In the final exams for our undergraduate zoology degrees, my fellow-majors and I were given an assortment of petri dishes, each of them containing an animal. Our task was to classify the creatures to the phylum level. Now, more than a decade later, I can conjure up only two of the test dishes. The first contained a dead cockroach (phylum: Arthropoda). The other contained a rock in a thin layer of water, with a green, slimy film on one of its faces. Midway through the allotted time, the invigilator observed aloud that many of us seemed to be trying to classify the rock. It was, he assured us, a rock. The unspoken corollary: we should perhaps focus instead on the slime.
The second dish turned out to contain a sponge (phylum: Porifera), an animal that looks like the antithesis of an animal. Sponges sit immobile, anchored to rock or rooted in sediment, filtering particles from water. There are around eighty-five hundred known species, and they live in both oceans and freshwater. Sponges exist in a rainbow of hues and can, in the case of the Caribbean giant barrel sponge, grow up to eight feet in diameter. All of them share the same basic body plan: a measly two layers of cells, enveloping a jelly-like filling. They lack digestive systems and circulatory systems. They have no left or right, no front or back. Good luck finding a sponge’s head—it doesn’t exist.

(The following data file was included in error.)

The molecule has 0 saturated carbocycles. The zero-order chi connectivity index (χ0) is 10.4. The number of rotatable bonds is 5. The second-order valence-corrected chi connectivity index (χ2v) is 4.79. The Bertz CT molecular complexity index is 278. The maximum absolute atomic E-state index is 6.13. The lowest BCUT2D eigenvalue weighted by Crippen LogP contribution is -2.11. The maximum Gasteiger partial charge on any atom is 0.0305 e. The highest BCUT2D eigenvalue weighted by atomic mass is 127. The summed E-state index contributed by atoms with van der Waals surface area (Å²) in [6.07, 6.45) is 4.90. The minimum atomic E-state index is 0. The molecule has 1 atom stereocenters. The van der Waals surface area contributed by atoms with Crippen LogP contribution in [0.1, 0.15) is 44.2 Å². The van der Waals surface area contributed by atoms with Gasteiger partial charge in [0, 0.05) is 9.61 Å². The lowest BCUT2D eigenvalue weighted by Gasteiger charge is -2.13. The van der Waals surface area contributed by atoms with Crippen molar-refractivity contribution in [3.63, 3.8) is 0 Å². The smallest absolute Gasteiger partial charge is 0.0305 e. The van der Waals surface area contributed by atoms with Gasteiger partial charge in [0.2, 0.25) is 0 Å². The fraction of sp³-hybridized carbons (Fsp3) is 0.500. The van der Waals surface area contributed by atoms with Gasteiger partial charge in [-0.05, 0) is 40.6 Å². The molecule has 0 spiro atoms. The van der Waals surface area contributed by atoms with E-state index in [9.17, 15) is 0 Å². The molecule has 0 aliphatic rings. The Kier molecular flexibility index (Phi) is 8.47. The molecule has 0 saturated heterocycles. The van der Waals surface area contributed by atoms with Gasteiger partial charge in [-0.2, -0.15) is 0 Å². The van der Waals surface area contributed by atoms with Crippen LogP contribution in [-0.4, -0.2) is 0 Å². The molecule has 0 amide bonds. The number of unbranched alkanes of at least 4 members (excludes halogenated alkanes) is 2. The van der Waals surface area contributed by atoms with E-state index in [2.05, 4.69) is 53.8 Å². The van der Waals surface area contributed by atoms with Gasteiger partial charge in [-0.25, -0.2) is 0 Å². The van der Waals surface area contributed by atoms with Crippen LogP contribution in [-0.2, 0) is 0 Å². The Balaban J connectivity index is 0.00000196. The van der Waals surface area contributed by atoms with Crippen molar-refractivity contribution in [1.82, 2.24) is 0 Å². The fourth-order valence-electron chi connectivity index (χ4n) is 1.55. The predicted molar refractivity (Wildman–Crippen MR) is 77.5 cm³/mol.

But this simplicity is deceptive. A sponge essentially carves organs out of negative space, using its layers and jelly to delineate a complex network of channels and pores, which transport nutrients and waste much like a human kidney or bloodstream. This Spartan anatomy is so efficient that a single sponge can filter up to a thousand times its body volume of water in one day. Off the coast of Canada, reefs of glass sponges (so named for their silicate skeletons) can clean more than five hundred vertical feet of overlying water. And, if they take in dirt or toxins, sponges can clear themselves out with a languorous sneeze.
Sponges are smothered in a diverse coterie of bacteria and other microbes. All animals, including humans, form partnerships with such organisms, but a sponge’s partners produce an exceptionally vast pharmacopeia, perhaps to help it cope without an immune system of its own. Humans have repeatedly raided this chemical larder…
Read the whole post here.